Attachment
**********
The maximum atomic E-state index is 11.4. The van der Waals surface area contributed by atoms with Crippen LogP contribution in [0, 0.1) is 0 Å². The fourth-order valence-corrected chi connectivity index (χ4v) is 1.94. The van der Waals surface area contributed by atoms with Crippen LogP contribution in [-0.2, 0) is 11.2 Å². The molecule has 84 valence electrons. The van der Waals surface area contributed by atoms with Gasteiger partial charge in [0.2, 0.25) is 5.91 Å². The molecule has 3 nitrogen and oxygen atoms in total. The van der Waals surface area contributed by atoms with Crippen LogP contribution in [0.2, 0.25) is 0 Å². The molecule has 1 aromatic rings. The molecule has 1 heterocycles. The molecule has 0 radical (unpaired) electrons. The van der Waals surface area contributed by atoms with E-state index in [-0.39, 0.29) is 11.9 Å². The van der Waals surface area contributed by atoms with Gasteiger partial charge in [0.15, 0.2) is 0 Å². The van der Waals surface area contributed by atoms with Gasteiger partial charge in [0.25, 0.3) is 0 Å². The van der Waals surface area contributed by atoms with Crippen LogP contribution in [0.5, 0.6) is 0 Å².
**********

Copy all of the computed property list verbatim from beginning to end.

The maximum atomic E-state index is 11.4. The van der Waals surface area contributed by atoms with Crippen LogP contribution in [0, 0.1) is 0 Å². The fourth-order valence-corrected chi connectivity index (χ4v) is 1.94. The van der Waals surface area contributed by atoms with Crippen LogP contribution in [-0.2, 0) is 11.2 Å². The molecule has 84 valence electrons. The van der Waals surface area contributed by atoms with Gasteiger partial charge in [0.2, 0.25) is 5.91 Å². The molecule has 3 nitrogen and oxygen atoms in total. The van der Waals surface area contributed by atoms with Crippen LogP contribution in [0.2, 0.25) is 0 Å². The molecule has 1 aromatic rings. The molecule has 1 heterocycles. The molecule has 0 radical (unpaired) electrons. The van der Waals surface area contributed by atoms with E-state index in [-0.39, 0.29) is 11.9 Å². The van der Waals surface area contributed by atoms with Gasteiger partial charge in [0.15, 0.2) is 0 Å². The van der Waals surface area contributed by atoms with Gasteiger partial charge in [0.25, 0.3) is 0 Å². The van der Waals surface area contributed by atoms with Crippen LogP contribution in [0.5, 0.6) is 0 Å².